News


Apr 10, 2016

Poverty Simulation Day: Learning To Make Do in the Health Care System



The students enrolled in the Interprofessional Education course Health Care System and Health Promotion (IPE 3500) had the unique opportunity to participate in a new activity called Poverty Simulation Day. The simulation depicts a month in the life of a low-income community where students partake as single adults, families, or senior citizens trying to make the best of their financial circumstances.


Poverty Simulation Day, held in April, was implemented into the curriculum for the first time this past fall semester by IPE 3500 instructor Leslie Hinyard, PhD. Dr. Hinyard felt that this simulation could help students understand the struggle millions face each year when seeking health care while living on minimum wage.

“Our goal as a Center is to train the future generation of healthcare professionals to work interprofessionally and to learn with, from, and about others on the healthcare team,” Dr. Hinyard states as the reasoning behind adopting the simulation day. “In order to practice in a patient-centric fashion, practitioners must be able to understand the perspectives of various patients, which can be difficult when the patient comes from a background very different from that of their provider. The poverty simulation is one way that we can engage students, bring them outside what they know, and give them a glimpse of the world from another perspective.”

During the simulation, students are placed in groups and given various financial scenarios that range from having low income jobs to living off of social security. Students have to figure out how to use the money to support their simulation families with the provided services within the simulation. The community services provided included a bank, a grocery store, a daycare and school, social services office, a pawn shop, and much more. During the course of four 15-minute “weeks”, these families had to complete weekly tasks that provided basic necessities for their families to survive.

Student, Adrian Crosson started to realize the hardships this activity depicts early on during the simulation. “During the entire month of the simulation, I don't think we bought groceries more than once and when we did, it was barely enough to feed one person for one day. All of the basic things I take for granted - sleep, hundreds of food options, an enormous recreation center, an extensive education on how to keep my body healthy and navigate the healthcare system – are seen as luxuries to the poor. They don’t have any of these things and unfortunately may never will given how difficult it is to overcome poverty in America.”

Overall, by week three, the students began realizing how difficult it is to live in these conditions. After completing the simulation, Dr. Hinyard held a class debrief where students expressed the tactics they used to get by as well as the feelings that came up during their temporary living conditions.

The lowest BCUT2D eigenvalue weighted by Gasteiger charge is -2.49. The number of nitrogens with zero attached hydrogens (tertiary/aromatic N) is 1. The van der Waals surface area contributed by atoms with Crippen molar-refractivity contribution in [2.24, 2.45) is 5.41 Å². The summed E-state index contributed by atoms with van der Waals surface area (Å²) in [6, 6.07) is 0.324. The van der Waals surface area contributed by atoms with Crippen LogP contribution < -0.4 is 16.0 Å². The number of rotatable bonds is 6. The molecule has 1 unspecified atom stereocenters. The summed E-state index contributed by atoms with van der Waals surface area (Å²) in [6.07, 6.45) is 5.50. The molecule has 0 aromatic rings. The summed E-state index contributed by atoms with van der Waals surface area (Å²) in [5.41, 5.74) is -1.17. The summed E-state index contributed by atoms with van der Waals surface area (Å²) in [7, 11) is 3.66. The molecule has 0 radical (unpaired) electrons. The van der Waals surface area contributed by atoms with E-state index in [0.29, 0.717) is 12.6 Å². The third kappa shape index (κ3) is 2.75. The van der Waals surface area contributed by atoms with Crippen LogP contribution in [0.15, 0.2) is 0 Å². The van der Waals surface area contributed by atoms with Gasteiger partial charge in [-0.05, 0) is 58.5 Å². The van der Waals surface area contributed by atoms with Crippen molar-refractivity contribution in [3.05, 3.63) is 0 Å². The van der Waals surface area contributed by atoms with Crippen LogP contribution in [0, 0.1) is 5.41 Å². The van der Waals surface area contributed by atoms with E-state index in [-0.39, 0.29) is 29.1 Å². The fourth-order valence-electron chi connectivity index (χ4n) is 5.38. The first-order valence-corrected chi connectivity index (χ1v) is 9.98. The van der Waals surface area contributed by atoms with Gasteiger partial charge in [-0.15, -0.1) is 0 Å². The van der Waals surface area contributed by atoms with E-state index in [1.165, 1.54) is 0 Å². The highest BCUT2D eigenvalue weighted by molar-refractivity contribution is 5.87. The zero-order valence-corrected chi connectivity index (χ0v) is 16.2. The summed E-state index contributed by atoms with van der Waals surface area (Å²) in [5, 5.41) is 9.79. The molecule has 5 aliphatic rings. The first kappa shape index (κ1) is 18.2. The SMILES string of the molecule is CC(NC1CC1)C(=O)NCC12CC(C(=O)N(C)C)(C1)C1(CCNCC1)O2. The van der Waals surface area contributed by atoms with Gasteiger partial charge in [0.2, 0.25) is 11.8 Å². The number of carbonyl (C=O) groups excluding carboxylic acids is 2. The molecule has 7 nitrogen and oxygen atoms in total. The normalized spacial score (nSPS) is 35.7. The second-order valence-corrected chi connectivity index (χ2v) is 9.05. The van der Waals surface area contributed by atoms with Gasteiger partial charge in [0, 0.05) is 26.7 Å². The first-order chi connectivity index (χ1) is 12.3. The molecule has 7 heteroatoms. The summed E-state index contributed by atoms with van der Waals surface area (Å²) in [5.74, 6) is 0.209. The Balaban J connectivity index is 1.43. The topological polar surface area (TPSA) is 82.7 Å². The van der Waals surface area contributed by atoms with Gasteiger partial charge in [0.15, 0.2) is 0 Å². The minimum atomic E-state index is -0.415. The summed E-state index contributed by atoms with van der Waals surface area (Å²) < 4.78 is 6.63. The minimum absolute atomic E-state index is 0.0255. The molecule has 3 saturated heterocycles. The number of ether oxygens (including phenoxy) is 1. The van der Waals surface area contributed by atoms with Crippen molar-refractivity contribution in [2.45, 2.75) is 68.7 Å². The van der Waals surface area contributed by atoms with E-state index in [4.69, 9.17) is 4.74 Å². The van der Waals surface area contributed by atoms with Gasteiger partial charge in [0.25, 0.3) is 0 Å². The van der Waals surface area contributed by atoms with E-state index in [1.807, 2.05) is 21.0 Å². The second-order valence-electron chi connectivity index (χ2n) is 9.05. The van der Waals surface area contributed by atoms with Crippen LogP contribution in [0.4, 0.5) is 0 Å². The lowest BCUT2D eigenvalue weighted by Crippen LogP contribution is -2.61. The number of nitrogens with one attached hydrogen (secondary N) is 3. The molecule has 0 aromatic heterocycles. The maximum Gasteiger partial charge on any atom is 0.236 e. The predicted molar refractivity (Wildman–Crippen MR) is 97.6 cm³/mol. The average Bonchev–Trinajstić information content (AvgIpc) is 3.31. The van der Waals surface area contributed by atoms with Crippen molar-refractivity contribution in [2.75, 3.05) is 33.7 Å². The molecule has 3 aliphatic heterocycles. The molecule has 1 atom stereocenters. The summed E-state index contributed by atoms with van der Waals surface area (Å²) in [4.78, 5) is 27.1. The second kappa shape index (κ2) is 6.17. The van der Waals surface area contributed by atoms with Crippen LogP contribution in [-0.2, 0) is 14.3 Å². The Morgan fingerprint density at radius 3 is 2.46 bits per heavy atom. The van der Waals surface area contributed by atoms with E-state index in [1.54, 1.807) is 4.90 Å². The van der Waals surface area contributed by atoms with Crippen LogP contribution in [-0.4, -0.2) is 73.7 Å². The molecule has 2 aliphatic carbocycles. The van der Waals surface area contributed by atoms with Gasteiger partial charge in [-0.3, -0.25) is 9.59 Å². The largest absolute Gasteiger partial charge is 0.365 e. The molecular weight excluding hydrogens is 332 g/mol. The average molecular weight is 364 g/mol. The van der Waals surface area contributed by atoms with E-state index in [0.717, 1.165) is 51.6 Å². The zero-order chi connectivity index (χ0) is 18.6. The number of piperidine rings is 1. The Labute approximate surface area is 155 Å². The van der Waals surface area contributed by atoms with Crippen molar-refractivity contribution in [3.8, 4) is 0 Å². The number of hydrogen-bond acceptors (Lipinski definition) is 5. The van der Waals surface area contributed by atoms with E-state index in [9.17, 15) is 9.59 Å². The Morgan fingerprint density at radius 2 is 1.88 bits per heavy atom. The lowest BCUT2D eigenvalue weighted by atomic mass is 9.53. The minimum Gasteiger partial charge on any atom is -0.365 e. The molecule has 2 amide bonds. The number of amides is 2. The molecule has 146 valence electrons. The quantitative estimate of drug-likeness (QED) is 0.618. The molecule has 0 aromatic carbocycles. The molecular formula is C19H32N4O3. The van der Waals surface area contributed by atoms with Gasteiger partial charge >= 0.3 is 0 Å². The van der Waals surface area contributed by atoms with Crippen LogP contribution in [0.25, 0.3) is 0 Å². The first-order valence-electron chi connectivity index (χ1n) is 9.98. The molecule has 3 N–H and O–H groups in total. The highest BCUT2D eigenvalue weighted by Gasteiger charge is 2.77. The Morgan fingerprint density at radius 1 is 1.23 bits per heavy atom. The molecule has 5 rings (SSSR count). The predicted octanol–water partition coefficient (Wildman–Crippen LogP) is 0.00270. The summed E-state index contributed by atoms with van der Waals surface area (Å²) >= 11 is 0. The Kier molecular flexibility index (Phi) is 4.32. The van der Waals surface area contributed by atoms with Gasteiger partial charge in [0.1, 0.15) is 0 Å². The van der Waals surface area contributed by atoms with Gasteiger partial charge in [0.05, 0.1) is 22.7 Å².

Crosson once again spoke up during this debrief explaining, “I always wanted to help change this [health care system]. At the very least decrease the number of people who are forced to live this way, but I feel as though I now have more insight in the ways I can help. I can now recognize the areas where people's lives could be improved within this system.”

Dr. Hinyard elaborates on the importance of this activity for future health professionals stating that, “Our current health care system can be difficult to access, and even more difficult to afford.  The poverty simulation simulates the day to day realities of people who have multiple demands on their time, their energy, and their limited income.  If people are making ends meet, one health problem might cost them their ability to pay rent.  Even if they have insurance, a family may not be able to take their child to the doctor because they cannot afford the copay.  Many of the students realize that the multiple demands on their time have them forgo health care altogether because, when faced with competing needs, healthcare often takes a backseat.  The simulation gives students the opportunity to see these competing interests in a way they may not in their day-to-day lives.”

IPE 3500 will continue the Poverty Simulation Day for future semesters due to the positive feedback from the students and faculty involved.
For more information about the Community Action Poverty Simulation, check out the Community Action Agency of St. Louis County. Also, make sure to like our Facebook page as well as follow us on Twitter for more SLU IPE related news.




 
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